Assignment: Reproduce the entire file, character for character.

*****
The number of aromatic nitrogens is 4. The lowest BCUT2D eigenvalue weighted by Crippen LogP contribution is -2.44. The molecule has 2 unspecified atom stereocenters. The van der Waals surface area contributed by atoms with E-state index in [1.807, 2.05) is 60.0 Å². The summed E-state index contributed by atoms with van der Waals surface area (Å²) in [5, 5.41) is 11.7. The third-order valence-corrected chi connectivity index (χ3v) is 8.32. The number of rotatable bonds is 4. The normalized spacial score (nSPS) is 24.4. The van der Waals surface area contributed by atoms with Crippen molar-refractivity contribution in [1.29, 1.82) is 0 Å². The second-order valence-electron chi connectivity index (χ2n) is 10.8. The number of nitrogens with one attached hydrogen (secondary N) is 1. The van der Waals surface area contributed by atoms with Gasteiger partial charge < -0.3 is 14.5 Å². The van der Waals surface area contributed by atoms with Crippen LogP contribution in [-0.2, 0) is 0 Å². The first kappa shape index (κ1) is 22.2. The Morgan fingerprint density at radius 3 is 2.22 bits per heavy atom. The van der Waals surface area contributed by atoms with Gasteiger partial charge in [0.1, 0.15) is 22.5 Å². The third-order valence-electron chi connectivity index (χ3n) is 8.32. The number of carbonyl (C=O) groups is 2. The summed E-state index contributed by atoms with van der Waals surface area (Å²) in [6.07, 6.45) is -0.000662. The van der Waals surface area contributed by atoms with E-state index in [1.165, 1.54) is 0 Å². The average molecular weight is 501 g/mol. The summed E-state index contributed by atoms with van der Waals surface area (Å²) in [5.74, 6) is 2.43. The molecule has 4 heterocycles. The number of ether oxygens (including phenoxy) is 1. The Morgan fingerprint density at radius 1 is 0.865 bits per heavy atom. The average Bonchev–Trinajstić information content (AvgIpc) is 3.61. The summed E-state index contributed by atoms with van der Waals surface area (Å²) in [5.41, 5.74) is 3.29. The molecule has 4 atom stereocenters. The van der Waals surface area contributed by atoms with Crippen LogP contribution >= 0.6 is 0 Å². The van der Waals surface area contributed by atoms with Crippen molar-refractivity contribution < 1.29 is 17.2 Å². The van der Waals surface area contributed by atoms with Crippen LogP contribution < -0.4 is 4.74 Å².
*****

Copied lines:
The number of aromatic nitrogens is 4. The lowest BCUT2D eigenvalue weighted by Crippen LogP contribution is -2.44. The molecule has 2 unspecified atom stereocenters. The van der Waals surface area contributed by atoms with E-state index in [1.807, 2.05) is 60.0 Å². The summed E-state index contributed by atoms with van der Waals surface area (Å²) in [5, 5.41) is 11.7. The third-order valence-corrected chi connectivity index (χ3v) is 8.32. The number of rotatable bonds is 4. The normalized spacial score (nSPS) is 24.4. The van der Waals surface area contributed by atoms with Crippen molar-refractivity contribution in [1.29, 1.82) is 0 Å². The second-order valence-electron chi connectivity index (χ2n) is 10.8. The number of nitrogens with one attached hydrogen (secondary N) is 1. The van der Waals surface area contributed by atoms with Gasteiger partial charge < -0.3 is 14.5 Å². The van der Waals surface area contributed by atoms with Crippen LogP contribution in [-0.2, 0) is 0 Å². The first kappa shape index (κ1) is 22.2. The Morgan fingerprint density at radius 3 is 2.22 bits per heavy atom. The van der Waals surface area contributed by atoms with Gasteiger partial charge in [0.1, 0.15) is 22.5 Å². The third-order valence-electron chi connectivity index (χ3n) is 8.32. The number of carbonyl (C=O) groups is 2. The summed E-state index contributed by atoms with van der Waals surface area (Å²) in [6.07, 6.45) is -0.000662. The van der Waals surface area contributed by atoms with E-state index in [1.165, 1.54) is 0 Å². The average molecular weight is 501 g/mol. The summed E-state index contributed by atoms with van der Waals surface area (Å²) in [5.74, 6) is 2.43. The molecule has 4 heterocycles. The number of ether oxygens (including phenoxy) is 1. The Morgan fingerprint density at radius 1 is 0.865 bits per heavy atom. The average Bonchev–Trinajstić information content (AvgIpc) is 3.61. The summed E-state index contributed by atoms with van der Waals surface area (Å²) in [5.41, 5.74) is 3.29. The molecule has 4 atom stereocenters. The van der Waals surface area contributed by atoms with Crippen LogP contribution >= 0.6 is 0 Å². The van der Waals surface area contributed by atoms with Crippen molar-refractivity contribution < 1.29 is 17.2 Å². The van der Waals surface area contributed by atoms with Crippen LogP contribution < -0.4 is 4.74 Å².